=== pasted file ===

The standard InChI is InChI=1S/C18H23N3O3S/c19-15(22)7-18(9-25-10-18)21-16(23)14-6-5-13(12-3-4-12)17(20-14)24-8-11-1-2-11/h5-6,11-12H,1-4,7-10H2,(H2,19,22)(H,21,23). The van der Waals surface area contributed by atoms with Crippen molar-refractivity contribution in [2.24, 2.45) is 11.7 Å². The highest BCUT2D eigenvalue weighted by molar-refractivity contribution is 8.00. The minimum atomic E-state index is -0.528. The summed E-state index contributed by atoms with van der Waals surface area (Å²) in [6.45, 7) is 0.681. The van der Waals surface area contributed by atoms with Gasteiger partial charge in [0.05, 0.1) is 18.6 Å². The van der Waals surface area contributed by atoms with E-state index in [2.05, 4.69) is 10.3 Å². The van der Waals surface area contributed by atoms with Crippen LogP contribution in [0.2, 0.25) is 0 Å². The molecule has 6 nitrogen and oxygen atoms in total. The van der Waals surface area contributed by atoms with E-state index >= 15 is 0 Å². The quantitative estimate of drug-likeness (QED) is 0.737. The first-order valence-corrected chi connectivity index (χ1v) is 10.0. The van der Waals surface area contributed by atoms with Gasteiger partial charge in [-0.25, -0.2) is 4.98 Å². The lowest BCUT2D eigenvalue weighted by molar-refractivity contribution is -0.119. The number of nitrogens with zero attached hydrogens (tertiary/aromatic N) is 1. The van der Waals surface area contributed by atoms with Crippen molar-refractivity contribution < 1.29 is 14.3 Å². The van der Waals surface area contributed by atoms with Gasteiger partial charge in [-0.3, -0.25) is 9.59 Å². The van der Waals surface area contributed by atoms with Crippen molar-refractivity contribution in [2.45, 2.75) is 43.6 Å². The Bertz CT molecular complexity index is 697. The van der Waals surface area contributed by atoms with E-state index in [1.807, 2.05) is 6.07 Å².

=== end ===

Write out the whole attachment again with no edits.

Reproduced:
The standard InChI is InChI=1S/C18H23N3O3S/c19-15(22)7-18(9-25-10-18)21-16(23)14-6-5-13(12-3-4-12)17(20-14)24-8-11-1-2-11/h5-6,11-12H,1-4,7-10H2,(H2,19,22)(H,21,23). The van der Waals surface area contributed by atoms with Crippen molar-refractivity contribution in [2.24, 2.45) is 11.7 Å². The highest BCUT2D eigenvalue weighted by molar-refractivity contribution is 8.00. The minimum atomic E-state index is -0.528. The summed E-state index contributed by atoms with van der Waals surface area (Å²) in [6.45, 7) is 0.681. The van der Waals surface area contributed by atoms with Gasteiger partial charge in [0.05, 0.1) is 18.6 Å². The van der Waals surface area contributed by atoms with E-state index in [2.05, 4.69) is 10.3 Å². The van der Waals surface area contributed by atoms with Crippen LogP contribution in [0.2, 0.25) is 0 Å². The molecule has 6 nitrogen and oxygen atoms in total. The van der Waals surface area contributed by atoms with E-state index >= 15 is 0 Å². The quantitative estimate of drug-likeness (QED) is 0.737. The first-order valence-corrected chi connectivity index (χ1v) is 10.0. The van der Waals surface area contributed by atoms with Gasteiger partial charge in [-0.25, -0.2) is 4.98 Å². The lowest BCUT2D eigenvalue weighted by molar-refractivity contribution is -0.119. The number of nitrogens with zero attached hydrogens (tertiary/aromatic N) is 1. The van der Waals surface area contributed by atoms with Crippen molar-refractivity contribution < 1.29 is 14.3 Å². The van der Waals surface area contributed by atoms with Gasteiger partial charge in [-0.3, -0.25) is 9.59 Å². The van der Waals surface area contributed by atoms with Crippen molar-refractivity contribution in [2.45, 2.75) is 43.6 Å². The Bertz CT molecular complexity index is 697. The van der Waals surface area contributed by atoms with E-state index in [1.807, 2.05) is 6.07 Å².